The NMHH conducted an administrative procedure for suspected non-compliance with net neutrality rules with regard to Telekom’s mobile data plans “Net Korlátlan” and “Korlátlan Net”. The operator discontinued the former back in the spring, however it is still available to its contracted customers, while, at the same time, launching a new plan called “Korlátlan Net” with unchanged terms and conditions from the discontinued tariff plan.
Both plans promise unlimited domestic internet access, but throttled certain types of traffic to significantly slower speeds than those offered by the plan, citing security reasons, thereby discriminating against some of the traffic and applications. Traffic concerned by such discriminatory practices includes P2P (peer-to-peer; a network service where the computers of the users involved are interconnected through peer-to-peer connections without using servers. Representative applications include file sharing networks, but it is also a part of how, for example, Skype works) and VPN (Virtual Private Network, a private connection virtually created on the public internet, providing an encrypted and secure channel between two or more network endpoints). Another issue was that the operator limited the free choice of device by only allowing SIM cards included in the two tariff plans to be used in mobile phones and not in, for instance, tablets or laptops.
In its decision of 28 August, the authority required the operator to comply with the rules laid down in the Regulation on open internet access (TSM Regulation) when applying traffic management to tariff plans and enable subscribers to use their SIM cards in the terminal equipment of their choice. In its appeal, the operator contested the conclusions and obligation in relation to the peer-to-peer traffic type.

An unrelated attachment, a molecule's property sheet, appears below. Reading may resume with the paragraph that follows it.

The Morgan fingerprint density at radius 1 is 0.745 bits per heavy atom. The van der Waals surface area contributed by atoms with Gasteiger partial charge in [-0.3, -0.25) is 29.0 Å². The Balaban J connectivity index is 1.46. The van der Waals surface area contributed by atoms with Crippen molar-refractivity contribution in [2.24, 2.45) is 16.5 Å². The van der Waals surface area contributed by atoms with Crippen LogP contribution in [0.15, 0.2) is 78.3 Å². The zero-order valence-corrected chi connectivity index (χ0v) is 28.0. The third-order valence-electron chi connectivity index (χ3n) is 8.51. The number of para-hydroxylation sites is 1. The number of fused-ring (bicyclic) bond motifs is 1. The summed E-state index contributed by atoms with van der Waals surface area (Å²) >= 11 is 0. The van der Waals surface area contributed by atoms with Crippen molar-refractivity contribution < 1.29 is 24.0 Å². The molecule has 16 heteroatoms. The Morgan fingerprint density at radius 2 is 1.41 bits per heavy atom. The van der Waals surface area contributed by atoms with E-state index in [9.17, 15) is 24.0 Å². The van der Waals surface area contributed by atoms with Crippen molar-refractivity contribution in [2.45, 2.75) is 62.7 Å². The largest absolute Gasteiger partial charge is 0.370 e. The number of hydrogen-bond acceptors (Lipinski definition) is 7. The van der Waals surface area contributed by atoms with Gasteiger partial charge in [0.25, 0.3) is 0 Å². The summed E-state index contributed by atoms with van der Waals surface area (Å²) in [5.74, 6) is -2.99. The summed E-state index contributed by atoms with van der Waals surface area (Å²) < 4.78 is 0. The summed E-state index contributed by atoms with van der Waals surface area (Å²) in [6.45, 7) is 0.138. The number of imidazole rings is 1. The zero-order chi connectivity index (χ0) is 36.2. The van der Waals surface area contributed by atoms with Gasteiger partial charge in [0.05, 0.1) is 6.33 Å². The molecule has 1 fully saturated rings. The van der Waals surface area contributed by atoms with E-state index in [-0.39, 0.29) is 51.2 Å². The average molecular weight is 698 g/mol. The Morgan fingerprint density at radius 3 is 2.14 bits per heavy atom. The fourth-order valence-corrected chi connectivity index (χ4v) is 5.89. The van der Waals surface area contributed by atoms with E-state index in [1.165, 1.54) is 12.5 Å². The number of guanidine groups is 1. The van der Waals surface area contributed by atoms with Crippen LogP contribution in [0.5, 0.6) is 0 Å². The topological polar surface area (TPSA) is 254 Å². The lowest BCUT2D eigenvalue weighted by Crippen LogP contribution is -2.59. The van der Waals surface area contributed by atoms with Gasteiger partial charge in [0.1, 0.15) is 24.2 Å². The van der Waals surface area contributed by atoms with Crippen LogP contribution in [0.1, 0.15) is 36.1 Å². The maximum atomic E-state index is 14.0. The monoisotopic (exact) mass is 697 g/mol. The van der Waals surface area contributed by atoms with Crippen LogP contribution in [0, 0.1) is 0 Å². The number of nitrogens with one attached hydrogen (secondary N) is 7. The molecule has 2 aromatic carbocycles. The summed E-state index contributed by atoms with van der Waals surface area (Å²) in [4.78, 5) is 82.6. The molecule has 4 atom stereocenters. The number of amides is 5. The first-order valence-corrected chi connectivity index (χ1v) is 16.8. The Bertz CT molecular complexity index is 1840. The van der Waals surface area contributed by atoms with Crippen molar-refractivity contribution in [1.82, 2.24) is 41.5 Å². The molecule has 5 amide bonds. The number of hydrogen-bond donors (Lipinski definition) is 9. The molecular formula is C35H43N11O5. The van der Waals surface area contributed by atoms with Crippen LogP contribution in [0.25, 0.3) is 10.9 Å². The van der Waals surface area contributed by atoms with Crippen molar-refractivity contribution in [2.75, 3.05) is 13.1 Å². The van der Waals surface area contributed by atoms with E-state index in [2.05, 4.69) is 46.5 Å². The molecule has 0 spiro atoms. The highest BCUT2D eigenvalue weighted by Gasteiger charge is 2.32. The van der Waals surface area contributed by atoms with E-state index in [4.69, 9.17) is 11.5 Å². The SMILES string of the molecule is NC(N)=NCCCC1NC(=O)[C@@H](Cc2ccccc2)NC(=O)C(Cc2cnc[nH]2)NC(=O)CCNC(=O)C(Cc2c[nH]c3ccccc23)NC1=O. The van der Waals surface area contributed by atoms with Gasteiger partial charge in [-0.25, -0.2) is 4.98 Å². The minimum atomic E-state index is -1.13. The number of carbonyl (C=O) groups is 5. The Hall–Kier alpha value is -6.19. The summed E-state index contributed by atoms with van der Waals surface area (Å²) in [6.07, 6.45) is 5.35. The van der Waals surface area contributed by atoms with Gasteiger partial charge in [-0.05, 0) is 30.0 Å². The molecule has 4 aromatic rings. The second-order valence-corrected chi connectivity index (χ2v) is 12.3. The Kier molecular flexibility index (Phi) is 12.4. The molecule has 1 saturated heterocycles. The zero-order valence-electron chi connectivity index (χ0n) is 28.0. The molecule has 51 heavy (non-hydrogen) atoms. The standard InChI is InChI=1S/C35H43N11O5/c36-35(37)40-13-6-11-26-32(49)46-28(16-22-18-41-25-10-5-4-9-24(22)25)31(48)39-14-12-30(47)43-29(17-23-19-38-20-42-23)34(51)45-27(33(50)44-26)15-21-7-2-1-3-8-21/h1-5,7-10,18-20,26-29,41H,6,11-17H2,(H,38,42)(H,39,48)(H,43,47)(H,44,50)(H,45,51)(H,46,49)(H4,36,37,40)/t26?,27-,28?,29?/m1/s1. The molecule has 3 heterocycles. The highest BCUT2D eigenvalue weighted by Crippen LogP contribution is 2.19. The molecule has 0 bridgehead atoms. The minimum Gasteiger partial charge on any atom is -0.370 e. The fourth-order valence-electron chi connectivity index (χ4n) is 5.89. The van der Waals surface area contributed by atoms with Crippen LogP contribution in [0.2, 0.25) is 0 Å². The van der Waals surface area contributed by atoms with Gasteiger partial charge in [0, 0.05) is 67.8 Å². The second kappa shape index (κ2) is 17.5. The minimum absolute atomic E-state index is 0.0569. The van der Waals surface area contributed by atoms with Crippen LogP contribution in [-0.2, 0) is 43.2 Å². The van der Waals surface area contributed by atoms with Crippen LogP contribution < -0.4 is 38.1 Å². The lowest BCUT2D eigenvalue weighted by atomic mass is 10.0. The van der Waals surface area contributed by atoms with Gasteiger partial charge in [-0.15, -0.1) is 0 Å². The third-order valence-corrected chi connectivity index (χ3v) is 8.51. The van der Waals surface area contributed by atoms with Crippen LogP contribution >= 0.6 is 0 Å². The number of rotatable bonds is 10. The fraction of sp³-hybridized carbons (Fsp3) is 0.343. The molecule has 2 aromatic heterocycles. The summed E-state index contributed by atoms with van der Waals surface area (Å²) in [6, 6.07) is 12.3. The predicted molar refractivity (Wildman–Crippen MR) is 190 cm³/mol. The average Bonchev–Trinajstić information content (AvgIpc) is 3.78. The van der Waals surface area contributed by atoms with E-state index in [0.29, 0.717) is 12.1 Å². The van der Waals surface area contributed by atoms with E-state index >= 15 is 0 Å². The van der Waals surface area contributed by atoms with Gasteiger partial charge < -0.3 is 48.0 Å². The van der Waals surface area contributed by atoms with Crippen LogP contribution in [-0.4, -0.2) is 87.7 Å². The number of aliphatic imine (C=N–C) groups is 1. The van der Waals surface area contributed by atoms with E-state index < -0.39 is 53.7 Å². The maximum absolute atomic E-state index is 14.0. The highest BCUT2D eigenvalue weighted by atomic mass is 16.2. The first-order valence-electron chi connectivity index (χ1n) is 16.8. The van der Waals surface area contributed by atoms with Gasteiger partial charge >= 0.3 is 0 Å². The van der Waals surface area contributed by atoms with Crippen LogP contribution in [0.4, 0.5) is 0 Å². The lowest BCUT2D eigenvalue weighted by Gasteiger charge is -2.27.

The authority has acted on a number of occasions to protect net neutrality; previously, it conducted procedures concerning the Telekom TV and HBO GO services as well as the MyChat and MyMusic plans by Telenor.
Why is net neutrality important?
EU regulations require operators to treat all traffic equally, without discrimination, restriction or interference, ensuring equal treatment; furthermore, operators may only apply reasonable, temporary traffic management measures that are transparent, non-discriminatory, proportionate and not based on commercial considerations. The Regulation also provides that end-users may have a free choice of terminal equipment for using the service.
Preserving net neutrality is key to ensuring that subscribers have non-discriminatory access to any content and information of their choice and not that of ISPs or third parties, and disseminate such content and information freely on the internet without having any restrictions imposed on them with no legitimate reason.